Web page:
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What Is the Ex Dividend Date?

Some stocks pay cash (or additional stock) dividends to their investors throughout the year. Also referred to as “ex-date”, the ex-dividend date is important for investors because it determines whether they’re entitled to a dividend.

In order to receive a dividend, you need to be the holder (on record) of a given stock no later than the day before its ex-dividend date. If you buy a stock on/after the ex-dividend date, you won't be entitled to receive the company's next upcoming dividend payment.

The Four Important Dividend Dates

The ex-dividend date is one of four important dates in the dividend distribution process:

1. Declaration Date

The declaration date is the day a company’s board of directors announces the next dividend for shareholders. This announcement sets the dividend payment amount, the ex-dividend date, and the payable date.

2. Ex-Dividend Date

As mentioned above, the ex-dividend date is a marking point for whether or not you’re entitled to a dividend. If you buy stock prior to the ex-dividend date, you are then entitled to the next dividend payment. Buyers of stock on or after this date will NOT receive the dividend.

3. Record Date

The record date is one business day after the ex-dividend date and determines who the shareholders on the record are. They must be on the company books at this time to receive a dividend.

4. Payable Date

The payable date is when shareholders on record receive the dividend.

Ex-Dividend Date vs. Record Date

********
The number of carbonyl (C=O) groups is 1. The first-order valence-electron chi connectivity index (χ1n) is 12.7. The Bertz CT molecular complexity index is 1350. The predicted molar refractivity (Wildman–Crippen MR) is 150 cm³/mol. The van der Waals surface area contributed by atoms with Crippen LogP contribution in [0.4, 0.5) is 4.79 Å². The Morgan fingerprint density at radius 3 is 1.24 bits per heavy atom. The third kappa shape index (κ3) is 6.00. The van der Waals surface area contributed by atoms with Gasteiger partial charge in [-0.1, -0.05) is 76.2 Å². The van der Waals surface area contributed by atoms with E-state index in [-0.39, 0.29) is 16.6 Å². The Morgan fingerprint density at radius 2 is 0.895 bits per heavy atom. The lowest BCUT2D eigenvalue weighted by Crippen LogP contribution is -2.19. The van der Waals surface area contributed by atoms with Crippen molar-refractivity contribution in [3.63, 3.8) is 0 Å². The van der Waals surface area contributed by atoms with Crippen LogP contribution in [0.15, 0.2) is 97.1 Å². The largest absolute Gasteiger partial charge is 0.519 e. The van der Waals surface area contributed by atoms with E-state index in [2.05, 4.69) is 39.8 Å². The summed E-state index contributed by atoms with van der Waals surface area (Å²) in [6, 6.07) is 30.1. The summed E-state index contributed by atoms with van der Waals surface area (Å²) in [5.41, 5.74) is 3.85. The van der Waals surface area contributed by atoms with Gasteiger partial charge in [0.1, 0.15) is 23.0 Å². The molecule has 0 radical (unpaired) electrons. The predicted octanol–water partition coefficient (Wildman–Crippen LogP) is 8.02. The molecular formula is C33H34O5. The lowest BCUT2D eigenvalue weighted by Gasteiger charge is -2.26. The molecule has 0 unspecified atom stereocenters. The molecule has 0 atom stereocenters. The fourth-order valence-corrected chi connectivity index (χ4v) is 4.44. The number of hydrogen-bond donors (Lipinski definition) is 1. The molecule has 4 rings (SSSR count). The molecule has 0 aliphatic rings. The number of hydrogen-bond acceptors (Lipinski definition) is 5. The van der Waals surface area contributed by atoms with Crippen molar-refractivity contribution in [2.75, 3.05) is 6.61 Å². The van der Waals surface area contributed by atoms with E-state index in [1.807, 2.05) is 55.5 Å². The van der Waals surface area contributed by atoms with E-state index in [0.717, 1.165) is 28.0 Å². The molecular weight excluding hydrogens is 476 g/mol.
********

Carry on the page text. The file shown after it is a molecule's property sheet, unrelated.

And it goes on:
When a company declares a dividend, it sets a record date. This date is when you must be on the company's books as a shareholder to receive the dividend.

After the record date has been determined, the stock exchange assigns the ex-dividend date. The ex-dividend date is normally set one business day before the record date.

In summary, the ex-dividend date is set based on stock exchange rules. This date determines who receives the dividend.

How Does an Ex-Dividend Date Work?

The ex-dividend date is crucial to shareholders because it determines whether you are paid or not. If an investor buys a stock before the ex-dividend date, then they will receive the next dividend payment. If they purchase the stock on or after the ex-dividend date, they won't receive that dividend.

Dividends take money out of the company. While they pay investors, dividends also have an impact on the company stock prices. This shift in stock price typically occurs on the ex-dividend date.

For example, if a stock is trading at $100 and pays a quarterly dividend of $3 per share, then the stock will open on the ex-dividend date at roughly $97.Of course, the stock prices move and up and down based on other factors besides the dividends being paid. What’s important to note is that the stock prices do change based on the dividend payments.

Ex-Dividend Date Calendar

Let’s look at a hypothetical example to better understand the dividend date structure.